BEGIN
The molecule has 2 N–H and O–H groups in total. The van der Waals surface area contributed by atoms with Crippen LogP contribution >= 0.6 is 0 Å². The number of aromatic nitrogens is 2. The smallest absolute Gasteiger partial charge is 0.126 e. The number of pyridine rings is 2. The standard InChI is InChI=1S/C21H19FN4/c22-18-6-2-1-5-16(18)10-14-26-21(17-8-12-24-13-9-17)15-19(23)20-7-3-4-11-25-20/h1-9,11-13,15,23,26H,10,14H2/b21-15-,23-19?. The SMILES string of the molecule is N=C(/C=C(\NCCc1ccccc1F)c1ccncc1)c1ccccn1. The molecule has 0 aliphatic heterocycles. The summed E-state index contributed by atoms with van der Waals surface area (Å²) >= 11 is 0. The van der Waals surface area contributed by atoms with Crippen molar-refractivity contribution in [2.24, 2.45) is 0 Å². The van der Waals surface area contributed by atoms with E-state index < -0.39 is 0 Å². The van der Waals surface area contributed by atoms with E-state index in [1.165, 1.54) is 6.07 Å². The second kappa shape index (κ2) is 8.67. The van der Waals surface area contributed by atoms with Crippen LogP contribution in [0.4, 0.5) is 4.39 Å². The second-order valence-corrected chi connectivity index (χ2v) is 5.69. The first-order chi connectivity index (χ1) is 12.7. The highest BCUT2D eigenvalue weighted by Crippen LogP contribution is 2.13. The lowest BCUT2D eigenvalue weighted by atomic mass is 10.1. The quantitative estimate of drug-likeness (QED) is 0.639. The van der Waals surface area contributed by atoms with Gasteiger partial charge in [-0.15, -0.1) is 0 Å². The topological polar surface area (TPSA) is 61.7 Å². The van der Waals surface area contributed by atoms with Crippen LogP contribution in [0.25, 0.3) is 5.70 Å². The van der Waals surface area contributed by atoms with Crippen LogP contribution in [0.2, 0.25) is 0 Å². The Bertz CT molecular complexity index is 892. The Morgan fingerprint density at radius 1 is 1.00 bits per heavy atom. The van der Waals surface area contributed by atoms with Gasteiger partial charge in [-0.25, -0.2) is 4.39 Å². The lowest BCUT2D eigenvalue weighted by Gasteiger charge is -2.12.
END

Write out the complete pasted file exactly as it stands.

The molecule has 2 N–H and O–H groups in total. The van der Waals surface area contributed by atoms with Crippen LogP contribution >= 0.6 is 0 Å². The number of aromatic nitrogens is 2. The smallest absolute Gasteiger partial charge is 0.126 e. The number of pyridine rings is 2. The standard InChI is InChI=1S/C21H19FN4/c22-18-6-2-1-5-16(18)10-14-26-21(17-8-12-24-13-9-17)15-19(23)20-7-3-4-11-25-20/h1-9,11-13,15,23,26H,10,14H2/b21-15-,23-19?. The SMILES string of the molecule is N=C(/C=C(\NCCc1ccccc1F)c1ccncc1)c1ccccn1. The molecule has 0 aliphatic heterocycles. The summed E-state index contributed by atoms with van der Waals surface area (Å²) >= 11 is 0. The van der Waals surface area contributed by atoms with Crippen molar-refractivity contribution in [2.24, 2.45) is 0 Å². The van der Waals surface area contributed by atoms with E-state index < -0.39 is 0 Å². The van der Waals surface area contributed by atoms with E-state index in [1.165, 1.54) is 6.07 Å². The second kappa shape index (κ2) is 8.67. The van der Waals surface area contributed by atoms with Crippen LogP contribution in [0.4, 0.5) is 4.39 Å². The second-order valence-corrected chi connectivity index (χ2v) is 5.69. The first-order chi connectivity index (χ1) is 12.7. The highest BCUT2D eigenvalue weighted by Crippen LogP contribution is 2.13. The lowest BCUT2D eigenvalue weighted by atomic mass is 10.1. The quantitative estimate of drug-likeness (QED) is 0.639. The van der Waals surface area contributed by atoms with Gasteiger partial charge in [-0.15, -0.1) is 0 Å². The topological polar surface area (TPSA) is 61.7 Å². The van der Waals surface area contributed by atoms with Crippen LogP contribution in [0.25, 0.3) is 5.70 Å². The van der Waals surface area contributed by atoms with Crippen LogP contribution in [0.2, 0.25) is 0 Å². The Bertz CT molecular complexity index is 892. The Morgan fingerprint density at radius 1 is 1.00 bits per heavy atom. The van der Waals surface area contributed by atoms with Gasteiger partial charge in [-0.25, -0.2) is 4.39 Å². The lowest BCUT2D eigenvalue weighted by Gasteiger charge is -2.12.